Taxpayers considering entering the OVDP should act promptly before the deadline.  The IRS has stated that, to meet the closing deadline, a complete voluntary disclosure submission must be postmarked by September 28, 2018, to qualify for the OVDP and may not be a "partial, incomplete, or placeholder" submission.

Streamlined Filing Compliance Procedures

Separate from the OVDP, taxpayers can still take advantage of the IRS's "streamlined filing compliance procedures" (the "Streamlined Procedures").  The IRS does not currently have plans to terminate the Streamlined Procedures but has stated that it may do so at some point in the future.   The Streamlined Procedures permit the filing of amended or delinquent returns by taxpayers with foreign financial asset reporting and compliance issues that did not result from willful conduct on the part of the taxpayer.  The Streamlined Procedures are designed for only individual taxpayers, including estates of individual taxpayers, and are available to U.S. individual taxpayers, whether they reside inside or outside the United States (specific eligibility requirements for the Streamlined Procedures apply depending on the U.S. residency status of a taxpayer).

The Streamlined Procedures are less onerous than the OVDP.  Under the Streamlined Procedures, a taxpayer must file FBARs due for the last six years and amended income tax returns, if necessary, for the last three years.  The Streamlined Procedures also require taxpayers to certify, under penalties of perjury, that any failure to report foreign financial assets and pay all tax due in respect of those assets was due to non-willful conduct. The Streamlined Procedures require the taxpayer to pay any income tax due, plus interest, and imposes a 5% miscellaneous penalty on taxpayers residing in the United States (and no miscellaneous penalty for taxpayers residing outside the United States).

A requirement of both the OVDP and the Streamlined Procedures (and other IRS voluntary compliance programs) is that the taxpayer must get to the IRS before the IRS gets to the taxpayer.  Specifically, if the IRS has initiated a criminal investigation of the taxpayer or a civil examination of the taxpayer's returns for any taxable year, regardless of whether the examination relates to undisclosed foreign financial assets, the taxpayer will not be eligible to use any voluntary compliance program.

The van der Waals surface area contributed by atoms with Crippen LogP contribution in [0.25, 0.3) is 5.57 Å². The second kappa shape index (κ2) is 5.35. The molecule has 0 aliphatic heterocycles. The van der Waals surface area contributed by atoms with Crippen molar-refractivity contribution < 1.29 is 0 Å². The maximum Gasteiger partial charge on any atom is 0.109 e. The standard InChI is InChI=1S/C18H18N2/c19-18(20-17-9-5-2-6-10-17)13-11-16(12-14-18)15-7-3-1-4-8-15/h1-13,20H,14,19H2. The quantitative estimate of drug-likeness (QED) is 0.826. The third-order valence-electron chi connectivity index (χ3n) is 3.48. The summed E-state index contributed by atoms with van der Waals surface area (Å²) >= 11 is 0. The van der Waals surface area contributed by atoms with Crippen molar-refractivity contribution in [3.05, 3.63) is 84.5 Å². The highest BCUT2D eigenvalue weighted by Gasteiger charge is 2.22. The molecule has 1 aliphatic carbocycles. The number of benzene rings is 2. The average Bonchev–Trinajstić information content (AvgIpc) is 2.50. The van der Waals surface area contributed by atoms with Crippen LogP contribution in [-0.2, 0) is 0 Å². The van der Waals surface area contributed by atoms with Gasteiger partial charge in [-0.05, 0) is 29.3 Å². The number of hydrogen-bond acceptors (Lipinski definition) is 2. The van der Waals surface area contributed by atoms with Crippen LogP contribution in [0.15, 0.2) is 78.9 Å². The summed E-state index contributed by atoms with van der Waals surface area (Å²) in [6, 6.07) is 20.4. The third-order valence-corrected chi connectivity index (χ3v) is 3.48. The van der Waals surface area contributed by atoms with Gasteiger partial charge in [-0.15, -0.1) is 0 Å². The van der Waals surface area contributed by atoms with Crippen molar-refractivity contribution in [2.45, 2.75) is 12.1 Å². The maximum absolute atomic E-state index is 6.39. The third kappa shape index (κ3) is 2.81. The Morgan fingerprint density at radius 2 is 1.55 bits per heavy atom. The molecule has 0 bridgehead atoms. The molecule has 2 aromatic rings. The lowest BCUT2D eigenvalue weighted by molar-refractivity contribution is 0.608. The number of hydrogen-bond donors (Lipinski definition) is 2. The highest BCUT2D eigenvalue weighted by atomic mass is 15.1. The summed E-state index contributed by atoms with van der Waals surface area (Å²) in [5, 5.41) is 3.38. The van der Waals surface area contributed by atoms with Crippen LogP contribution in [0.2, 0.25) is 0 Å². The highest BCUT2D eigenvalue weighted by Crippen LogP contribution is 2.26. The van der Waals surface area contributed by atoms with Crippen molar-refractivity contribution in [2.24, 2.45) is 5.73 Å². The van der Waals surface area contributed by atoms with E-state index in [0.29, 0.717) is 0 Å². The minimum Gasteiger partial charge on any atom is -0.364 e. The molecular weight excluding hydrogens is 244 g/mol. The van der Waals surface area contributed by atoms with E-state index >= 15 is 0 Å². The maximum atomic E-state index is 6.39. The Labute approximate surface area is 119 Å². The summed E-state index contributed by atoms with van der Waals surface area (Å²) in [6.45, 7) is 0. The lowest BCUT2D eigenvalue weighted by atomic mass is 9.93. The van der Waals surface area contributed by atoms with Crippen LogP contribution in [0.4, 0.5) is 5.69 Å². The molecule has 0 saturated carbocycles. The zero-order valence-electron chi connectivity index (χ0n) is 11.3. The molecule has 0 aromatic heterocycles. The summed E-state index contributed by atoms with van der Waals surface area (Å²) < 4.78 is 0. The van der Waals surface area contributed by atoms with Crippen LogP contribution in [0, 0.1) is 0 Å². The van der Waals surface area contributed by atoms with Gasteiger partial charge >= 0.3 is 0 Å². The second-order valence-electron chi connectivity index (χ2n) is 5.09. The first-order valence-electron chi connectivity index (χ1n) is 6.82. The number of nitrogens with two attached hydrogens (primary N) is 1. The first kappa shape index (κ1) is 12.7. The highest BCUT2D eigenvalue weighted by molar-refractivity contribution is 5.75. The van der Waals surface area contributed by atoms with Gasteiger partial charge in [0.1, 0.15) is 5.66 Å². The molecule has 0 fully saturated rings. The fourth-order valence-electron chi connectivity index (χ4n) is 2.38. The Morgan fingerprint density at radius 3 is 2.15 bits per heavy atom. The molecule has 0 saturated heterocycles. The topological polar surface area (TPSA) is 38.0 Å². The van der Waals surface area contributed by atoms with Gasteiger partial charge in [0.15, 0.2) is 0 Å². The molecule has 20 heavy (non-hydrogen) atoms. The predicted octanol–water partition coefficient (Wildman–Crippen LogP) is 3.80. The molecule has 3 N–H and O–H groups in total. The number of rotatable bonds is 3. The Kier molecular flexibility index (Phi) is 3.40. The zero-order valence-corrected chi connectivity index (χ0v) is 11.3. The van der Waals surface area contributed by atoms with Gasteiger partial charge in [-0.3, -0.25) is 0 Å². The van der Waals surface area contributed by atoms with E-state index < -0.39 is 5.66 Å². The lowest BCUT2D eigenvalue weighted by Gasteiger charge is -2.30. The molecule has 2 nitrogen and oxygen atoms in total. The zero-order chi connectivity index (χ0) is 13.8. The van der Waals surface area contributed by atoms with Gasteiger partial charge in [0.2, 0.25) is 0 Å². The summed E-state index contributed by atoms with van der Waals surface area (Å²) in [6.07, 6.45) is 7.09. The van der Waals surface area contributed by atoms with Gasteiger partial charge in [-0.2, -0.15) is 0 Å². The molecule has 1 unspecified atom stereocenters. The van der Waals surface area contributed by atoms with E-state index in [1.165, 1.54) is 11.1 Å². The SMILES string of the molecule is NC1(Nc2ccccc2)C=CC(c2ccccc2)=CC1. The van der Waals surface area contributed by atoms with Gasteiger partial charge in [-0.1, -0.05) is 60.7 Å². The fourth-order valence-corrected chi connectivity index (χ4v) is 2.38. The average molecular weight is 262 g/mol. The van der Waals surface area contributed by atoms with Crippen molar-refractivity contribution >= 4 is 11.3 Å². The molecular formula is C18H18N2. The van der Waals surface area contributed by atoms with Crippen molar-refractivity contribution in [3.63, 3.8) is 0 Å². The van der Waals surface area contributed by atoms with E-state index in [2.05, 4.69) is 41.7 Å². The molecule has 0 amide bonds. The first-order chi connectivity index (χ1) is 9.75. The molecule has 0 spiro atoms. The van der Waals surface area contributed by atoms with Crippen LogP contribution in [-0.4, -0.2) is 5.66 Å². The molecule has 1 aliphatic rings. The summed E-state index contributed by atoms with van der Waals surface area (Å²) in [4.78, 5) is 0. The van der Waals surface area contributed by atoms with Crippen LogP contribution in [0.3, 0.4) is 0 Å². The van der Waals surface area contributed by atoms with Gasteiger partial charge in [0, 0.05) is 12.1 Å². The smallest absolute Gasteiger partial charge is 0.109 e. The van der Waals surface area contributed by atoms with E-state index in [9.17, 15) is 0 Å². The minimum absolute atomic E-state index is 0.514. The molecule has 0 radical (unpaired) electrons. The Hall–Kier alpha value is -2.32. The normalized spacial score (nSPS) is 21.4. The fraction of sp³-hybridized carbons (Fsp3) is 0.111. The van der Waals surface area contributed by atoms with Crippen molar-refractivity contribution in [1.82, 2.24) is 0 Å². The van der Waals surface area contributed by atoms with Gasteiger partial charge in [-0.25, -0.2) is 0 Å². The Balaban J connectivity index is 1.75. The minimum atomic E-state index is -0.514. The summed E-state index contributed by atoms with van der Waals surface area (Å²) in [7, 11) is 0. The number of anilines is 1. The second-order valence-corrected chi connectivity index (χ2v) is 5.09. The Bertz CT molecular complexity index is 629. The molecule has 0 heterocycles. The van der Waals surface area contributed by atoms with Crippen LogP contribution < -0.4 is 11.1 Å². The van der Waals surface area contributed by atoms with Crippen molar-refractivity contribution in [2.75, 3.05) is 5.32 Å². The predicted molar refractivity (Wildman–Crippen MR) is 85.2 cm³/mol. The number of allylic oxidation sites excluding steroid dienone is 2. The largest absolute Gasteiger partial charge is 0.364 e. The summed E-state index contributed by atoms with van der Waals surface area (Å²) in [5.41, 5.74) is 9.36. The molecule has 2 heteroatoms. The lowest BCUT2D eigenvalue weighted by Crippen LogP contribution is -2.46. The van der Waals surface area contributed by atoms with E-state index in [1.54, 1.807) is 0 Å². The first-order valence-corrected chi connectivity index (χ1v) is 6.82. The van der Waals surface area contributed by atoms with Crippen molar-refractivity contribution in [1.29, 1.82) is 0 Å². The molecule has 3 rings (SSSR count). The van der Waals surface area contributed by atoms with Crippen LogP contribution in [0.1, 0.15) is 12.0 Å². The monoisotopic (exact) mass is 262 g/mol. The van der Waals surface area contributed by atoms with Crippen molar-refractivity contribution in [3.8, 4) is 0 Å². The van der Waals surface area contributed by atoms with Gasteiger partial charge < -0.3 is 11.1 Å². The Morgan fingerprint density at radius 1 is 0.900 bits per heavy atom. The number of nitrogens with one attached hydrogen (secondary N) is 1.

Other IRS Voluntary Compliance Programs

In addition to the Streamlined Procedures, the IRS continues to offer other options for addressing previous failures to comply with U.S. tax and information return obligations with respect to those assets, including the: IRS-Criminal Investigation Voluntary Disclosure Program, the delinquent FBAR submission procedures, and delinquent international information return submission procedures.

Taxpayers generally may not participate in more than one program.  For example, once a taxpayer makes a submission under the Streamlined Procedures, the taxpayer may not participate in OVDP.  Similarly, a taxpayer who submits an OVDP voluntary disclosure letter is not eligible to participate in the Streamlined Procedures.  The decision of whether to participate in the OVDP, Streamlined Procedures, or one of the other IRS programs available can be complicated and will depend on the particular circumstances of the taxpayer.  Taxpayers should consult with their tax advisors to determine which program is most suitable for the taxpayer.